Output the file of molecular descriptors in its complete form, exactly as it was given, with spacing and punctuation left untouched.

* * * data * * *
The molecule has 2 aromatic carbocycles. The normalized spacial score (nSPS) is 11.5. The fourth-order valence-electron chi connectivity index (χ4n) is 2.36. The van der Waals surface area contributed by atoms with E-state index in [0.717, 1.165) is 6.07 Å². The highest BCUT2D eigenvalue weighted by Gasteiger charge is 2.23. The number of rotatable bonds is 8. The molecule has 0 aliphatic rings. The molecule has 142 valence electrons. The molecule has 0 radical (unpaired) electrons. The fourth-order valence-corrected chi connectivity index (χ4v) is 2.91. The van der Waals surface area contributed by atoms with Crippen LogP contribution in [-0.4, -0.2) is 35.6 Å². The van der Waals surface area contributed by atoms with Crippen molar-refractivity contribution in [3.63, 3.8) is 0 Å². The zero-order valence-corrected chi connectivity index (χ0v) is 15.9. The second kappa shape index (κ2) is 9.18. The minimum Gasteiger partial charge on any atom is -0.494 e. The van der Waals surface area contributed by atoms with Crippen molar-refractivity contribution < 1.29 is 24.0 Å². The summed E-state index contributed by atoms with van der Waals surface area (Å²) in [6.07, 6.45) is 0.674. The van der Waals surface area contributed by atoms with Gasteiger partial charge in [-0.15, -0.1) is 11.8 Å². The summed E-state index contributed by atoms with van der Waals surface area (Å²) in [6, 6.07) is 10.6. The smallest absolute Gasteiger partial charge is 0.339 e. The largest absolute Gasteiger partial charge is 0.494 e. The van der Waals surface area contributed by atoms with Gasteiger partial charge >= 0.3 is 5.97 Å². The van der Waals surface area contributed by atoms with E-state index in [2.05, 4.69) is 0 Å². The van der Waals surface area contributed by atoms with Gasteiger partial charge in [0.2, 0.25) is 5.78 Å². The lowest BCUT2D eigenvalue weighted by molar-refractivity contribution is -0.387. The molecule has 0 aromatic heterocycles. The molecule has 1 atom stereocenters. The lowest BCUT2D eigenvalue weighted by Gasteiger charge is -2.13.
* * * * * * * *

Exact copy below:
The molecule has 2 aromatic carbocycles. The normalized spacial score (nSPS) is 11.5. The fourth-order valence-electron chi connectivity index (χ4n) is 2.36. The van der Waals surface area contributed by atoms with E-state index in [0.717, 1.165) is 6.07 Å². The highest BCUT2D eigenvalue weighted by Gasteiger charge is 2.23. The number of rotatable bonds is 8. The molecule has 0 aliphatic rings. The molecule has 142 valence electrons. The molecule has 0 radical (unpaired) electrons. The fourth-order valence-corrected chi connectivity index (χ4v) is 2.91. The van der Waals surface area contributed by atoms with Crippen LogP contribution in [-0.4, -0.2) is 35.6 Å². The van der Waals surface area contributed by atoms with Crippen molar-refractivity contribution in [3.63, 3.8) is 0 Å². The zero-order valence-corrected chi connectivity index (χ0v) is 15.9. The second kappa shape index (κ2) is 9.18. The minimum Gasteiger partial charge on any atom is -0.494 e. The van der Waals surface area contributed by atoms with Crippen molar-refractivity contribution < 1.29 is 24.0 Å². The summed E-state index contributed by atoms with van der Waals surface area (Å²) in [6.07, 6.45) is 0.674. The van der Waals surface area contributed by atoms with Gasteiger partial charge in [-0.15, -0.1) is 11.8 Å². The summed E-state index contributed by atoms with van der Waals surface area (Å²) in [6, 6.07) is 10.6. The smallest absolute Gasteiger partial charge is 0.339 e. The largest absolute Gasteiger partial charge is 0.494 e. The van der Waals surface area contributed by atoms with Gasteiger partial charge >= 0.3 is 5.97 Å². The van der Waals surface area contributed by atoms with E-state index in [2.05, 4.69) is 0 Å². The van der Waals surface area contributed by atoms with Gasteiger partial charge in [0.2, 0.25) is 5.78 Å². The lowest BCUT2D eigenvalue weighted by molar-refractivity contribution is -0.387. The molecule has 0 aromatic heterocycles. The molecule has 1 atom stereocenters. The lowest BCUT2D eigenvalue weighted by Gasteiger charge is -2.13.